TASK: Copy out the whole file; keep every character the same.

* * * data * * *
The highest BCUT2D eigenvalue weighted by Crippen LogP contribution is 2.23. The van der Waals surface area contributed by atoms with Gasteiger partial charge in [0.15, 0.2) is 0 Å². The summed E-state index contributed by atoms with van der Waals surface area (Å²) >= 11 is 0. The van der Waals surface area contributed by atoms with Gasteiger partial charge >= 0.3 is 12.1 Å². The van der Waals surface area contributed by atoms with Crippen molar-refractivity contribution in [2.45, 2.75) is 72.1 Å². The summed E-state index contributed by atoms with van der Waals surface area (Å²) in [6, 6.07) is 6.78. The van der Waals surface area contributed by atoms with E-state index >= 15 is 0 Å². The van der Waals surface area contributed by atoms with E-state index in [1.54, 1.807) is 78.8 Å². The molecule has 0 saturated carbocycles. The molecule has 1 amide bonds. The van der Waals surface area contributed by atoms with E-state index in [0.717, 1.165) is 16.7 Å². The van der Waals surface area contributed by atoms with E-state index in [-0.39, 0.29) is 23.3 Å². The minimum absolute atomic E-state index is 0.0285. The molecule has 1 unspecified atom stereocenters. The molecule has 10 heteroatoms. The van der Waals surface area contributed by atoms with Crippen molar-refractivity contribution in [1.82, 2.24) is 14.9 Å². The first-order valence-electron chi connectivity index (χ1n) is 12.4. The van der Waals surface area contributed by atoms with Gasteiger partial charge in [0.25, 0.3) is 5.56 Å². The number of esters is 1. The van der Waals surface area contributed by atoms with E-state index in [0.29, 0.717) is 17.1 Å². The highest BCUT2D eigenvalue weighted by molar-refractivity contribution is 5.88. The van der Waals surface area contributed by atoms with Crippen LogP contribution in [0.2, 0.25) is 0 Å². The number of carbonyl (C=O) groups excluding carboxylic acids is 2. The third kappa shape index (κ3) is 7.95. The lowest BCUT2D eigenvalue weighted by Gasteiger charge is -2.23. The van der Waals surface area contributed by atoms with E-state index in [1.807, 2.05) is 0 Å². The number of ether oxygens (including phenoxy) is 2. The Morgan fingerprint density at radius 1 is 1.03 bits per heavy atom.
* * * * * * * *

The highest BCUT2D eigenvalue weighted by Crippen LogP contribution is 2.23. The van der Waals surface area contributed by atoms with Gasteiger partial charge in [0.15, 0.2) is 0 Å². The summed E-state index contributed by atoms with van der Waals surface area (Å²) >= 11 is 0. The van der Waals surface area contributed by atoms with Gasteiger partial charge >= 0.3 is 12.1 Å². The van der Waals surface area contributed by atoms with Crippen molar-refractivity contribution in [2.45, 2.75) is 72.1 Å². The summed E-state index contributed by atoms with van der Waals surface area (Å²) in [6, 6.07) is 6.78. The van der Waals surface area contributed by atoms with E-state index >= 15 is 0 Å². The van der Waals surface area contributed by atoms with E-state index in [1.54, 1.807) is 78.8 Å². The molecule has 0 saturated carbocycles. The molecule has 1 amide bonds. The van der Waals surface area contributed by atoms with E-state index in [0.717, 1.165) is 16.7 Å². The van der Waals surface area contributed by atoms with E-state index in [-0.39, 0.29) is 23.3 Å². The minimum absolute atomic E-state index is 0.0285. The molecule has 1 unspecified atom stereocenters. The molecule has 10 heteroatoms. The van der Waals surface area contributed by atoms with Crippen molar-refractivity contribution in [1.82, 2.24) is 14.9 Å². The first-order valence-electron chi connectivity index (χ1n) is 12.4. The van der Waals surface area contributed by atoms with Gasteiger partial charge in [0.25, 0.3) is 5.56 Å². The number of esters is 1. The van der Waals surface area contributed by atoms with E-state index in [0.29, 0.717) is 17.1 Å². The highest BCUT2D eigenvalue weighted by molar-refractivity contribution is 5.88. The van der Waals surface area contributed by atoms with Crippen LogP contribution in [0.2, 0.25) is 0 Å². The number of carbonyl (C=O) groups excluding carboxylic acids is 2. The third kappa shape index (κ3) is 7.95. The lowest BCUT2D eigenvalue weighted by Gasteiger charge is -2.23. The van der Waals surface area contributed by atoms with E-state index in [1.807, 2.05) is 0 Å². The number of ether oxygens (including phenoxy) is 2. The Morgan fingerprint density at radius 1 is 1.03 bits per heavy atom.